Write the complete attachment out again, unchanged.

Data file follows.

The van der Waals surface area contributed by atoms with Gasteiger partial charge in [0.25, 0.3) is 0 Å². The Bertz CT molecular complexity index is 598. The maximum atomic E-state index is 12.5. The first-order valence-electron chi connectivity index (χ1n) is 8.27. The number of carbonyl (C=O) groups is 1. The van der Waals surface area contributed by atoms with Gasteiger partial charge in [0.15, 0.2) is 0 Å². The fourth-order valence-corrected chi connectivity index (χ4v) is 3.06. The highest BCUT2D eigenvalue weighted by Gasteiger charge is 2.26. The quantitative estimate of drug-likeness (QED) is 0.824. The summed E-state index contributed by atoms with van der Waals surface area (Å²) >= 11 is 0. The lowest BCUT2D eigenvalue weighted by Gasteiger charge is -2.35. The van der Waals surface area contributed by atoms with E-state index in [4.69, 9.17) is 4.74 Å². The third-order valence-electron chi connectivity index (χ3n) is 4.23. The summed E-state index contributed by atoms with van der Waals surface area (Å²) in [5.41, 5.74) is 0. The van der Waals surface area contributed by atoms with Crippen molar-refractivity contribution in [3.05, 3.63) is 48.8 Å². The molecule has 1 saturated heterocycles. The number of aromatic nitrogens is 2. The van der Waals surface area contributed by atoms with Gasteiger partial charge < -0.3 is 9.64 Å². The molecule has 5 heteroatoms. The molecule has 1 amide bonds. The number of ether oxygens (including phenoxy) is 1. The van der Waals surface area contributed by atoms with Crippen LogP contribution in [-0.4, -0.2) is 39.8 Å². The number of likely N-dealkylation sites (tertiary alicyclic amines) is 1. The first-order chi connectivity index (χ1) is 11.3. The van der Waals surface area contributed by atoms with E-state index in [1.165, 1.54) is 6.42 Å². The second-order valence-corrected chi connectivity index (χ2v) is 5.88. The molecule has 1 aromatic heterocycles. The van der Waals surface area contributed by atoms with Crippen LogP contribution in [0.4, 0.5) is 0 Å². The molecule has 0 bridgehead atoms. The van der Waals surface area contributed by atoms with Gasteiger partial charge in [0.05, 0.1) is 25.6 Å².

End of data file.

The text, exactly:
The van der Waals surface area contributed by atoms with Gasteiger partial charge in [0.25, 0.3) is 0 Å². The Bertz CT molecular complexity index is 598. The maximum atomic E-state index is 12.5. The first-order valence-electron chi connectivity index (χ1n) is 8.27. The number of carbonyl (C=O) groups is 1. The van der Waals surface area contributed by atoms with Gasteiger partial charge in [0.15, 0.2) is 0 Å². The fourth-order valence-corrected chi connectivity index (χ4v) is 3.06. The highest BCUT2D eigenvalue weighted by Gasteiger charge is 2.26. The quantitative estimate of drug-likeness (QED) is 0.824. The summed E-state index contributed by atoms with van der Waals surface area (Å²) >= 11 is 0. The lowest BCUT2D eigenvalue weighted by Gasteiger charge is -2.35. The van der Waals surface area contributed by atoms with E-state index in [4.69, 9.17) is 4.74 Å². The third-order valence-electron chi connectivity index (χ3n) is 4.23. The summed E-state index contributed by atoms with van der Waals surface area (Å²) in [5.41, 5.74) is 0. The van der Waals surface area contributed by atoms with Crippen molar-refractivity contribution in [3.05, 3.63) is 48.8 Å². The molecule has 1 saturated heterocycles. The number of aromatic nitrogens is 2. The van der Waals surface area contributed by atoms with Gasteiger partial charge < -0.3 is 9.64 Å². The molecule has 5 heteroatoms. The molecule has 1 amide bonds. The number of ether oxygens (including phenoxy) is 1. The van der Waals surface area contributed by atoms with Crippen LogP contribution in [-0.4, -0.2) is 39.8 Å². The number of likely N-dealkylation sites (tertiary alicyclic amines) is 1. The first-order chi connectivity index (χ1) is 11.3. The van der Waals surface area contributed by atoms with E-state index in [1.165, 1.54) is 6.42 Å². The second-order valence-corrected chi connectivity index (χ2v) is 5.88. The molecule has 1 aromatic heterocycles. The van der Waals surface area contributed by atoms with Crippen LogP contribution in [0.4, 0.5) is 0 Å². The molecule has 0 bridgehead atoms. The van der Waals surface area contributed by atoms with Gasteiger partial charge in [0.05, 0.1) is 25.6 Å².